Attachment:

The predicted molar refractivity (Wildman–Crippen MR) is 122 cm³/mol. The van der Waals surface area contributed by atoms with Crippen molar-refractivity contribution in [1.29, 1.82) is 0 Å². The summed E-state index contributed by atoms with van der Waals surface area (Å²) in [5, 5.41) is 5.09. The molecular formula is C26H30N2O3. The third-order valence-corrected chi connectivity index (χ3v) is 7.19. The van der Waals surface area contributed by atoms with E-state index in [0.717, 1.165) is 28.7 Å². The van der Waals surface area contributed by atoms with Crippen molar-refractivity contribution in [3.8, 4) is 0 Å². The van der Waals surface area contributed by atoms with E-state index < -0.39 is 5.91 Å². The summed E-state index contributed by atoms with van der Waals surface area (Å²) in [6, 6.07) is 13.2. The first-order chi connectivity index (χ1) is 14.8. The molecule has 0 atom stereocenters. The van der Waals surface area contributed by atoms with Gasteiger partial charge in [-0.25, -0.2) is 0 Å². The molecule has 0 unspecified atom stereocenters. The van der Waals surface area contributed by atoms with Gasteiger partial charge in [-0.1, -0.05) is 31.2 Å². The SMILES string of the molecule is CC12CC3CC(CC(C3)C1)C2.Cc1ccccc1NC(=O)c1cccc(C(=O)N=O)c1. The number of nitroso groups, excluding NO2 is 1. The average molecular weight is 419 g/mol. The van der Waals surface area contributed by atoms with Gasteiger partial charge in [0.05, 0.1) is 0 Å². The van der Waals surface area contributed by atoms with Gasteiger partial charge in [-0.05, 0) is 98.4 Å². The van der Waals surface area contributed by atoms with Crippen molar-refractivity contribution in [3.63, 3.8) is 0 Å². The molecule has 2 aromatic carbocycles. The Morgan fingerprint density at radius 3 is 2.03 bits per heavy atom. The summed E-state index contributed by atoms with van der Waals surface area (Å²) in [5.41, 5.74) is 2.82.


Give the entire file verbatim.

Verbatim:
The predicted molar refractivity (Wildman–Crippen MR) is 122 cm³/mol. The van der Waals surface area contributed by atoms with Crippen molar-refractivity contribution in [1.29, 1.82) is 0 Å². The summed E-state index contributed by atoms with van der Waals surface area (Å²) in [5, 5.41) is 5.09. The molecular formula is C26H30N2O3. The third-order valence-corrected chi connectivity index (χ3v) is 7.19. The van der Waals surface area contributed by atoms with E-state index in [0.717, 1.165) is 28.7 Å². The van der Waals surface area contributed by atoms with Crippen molar-refractivity contribution in [3.8, 4) is 0 Å². The van der Waals surface area contributed by atoms with E-state index < -0.39 is 5.91 Å². The summed E-state index contributed by atoms with van der Waals surface area (Å²) in [6, 6.07) is 13.2. The first-order chi connectivity index (χ1) is 14.8. The molecule has 0 atom stereocenters. The van der Waals surface area contributed by atoms with Gasteiger partial charge in [-0.25, -0.2) is 0 Å². The molecule has 0 unspecified atom stereocenters. The van der Waals surface area contributed by atoms with Gasteiger partial charge in [-0.1, -0.05) is 31.2 Å². The SMILES string of the molecule is CC12CC3CC(CC(C3)C1)C2.Cc1ccccc1NC(=O)c1cccc(C(=O)N=O)c1. The number of nitroso groups, excluding NO2 is 1. The average molecular weight is 419 g/mol. The van der Waals surface area contributed by atoms with Gasteiger partial charge in [0.05, 0.1) is 0 Å². The van der Waals surface area contributed by atoms with Gasteiger partial charge in [-0.05, 0) is 98.4 Å². The van der Waals surface area contributed by atoms with Crippen molar-refractivity contribution in [3.63, 3.8) is 0 Å². The molecule has 2 aromatic carbocycles. The Morgan fingerprint density at radius 3 is 2.03 bits per heavy atom. The summed E-state index contributed by atoms with van der Waals surface area (Å²) in [5.41, 5.74) is 2.82.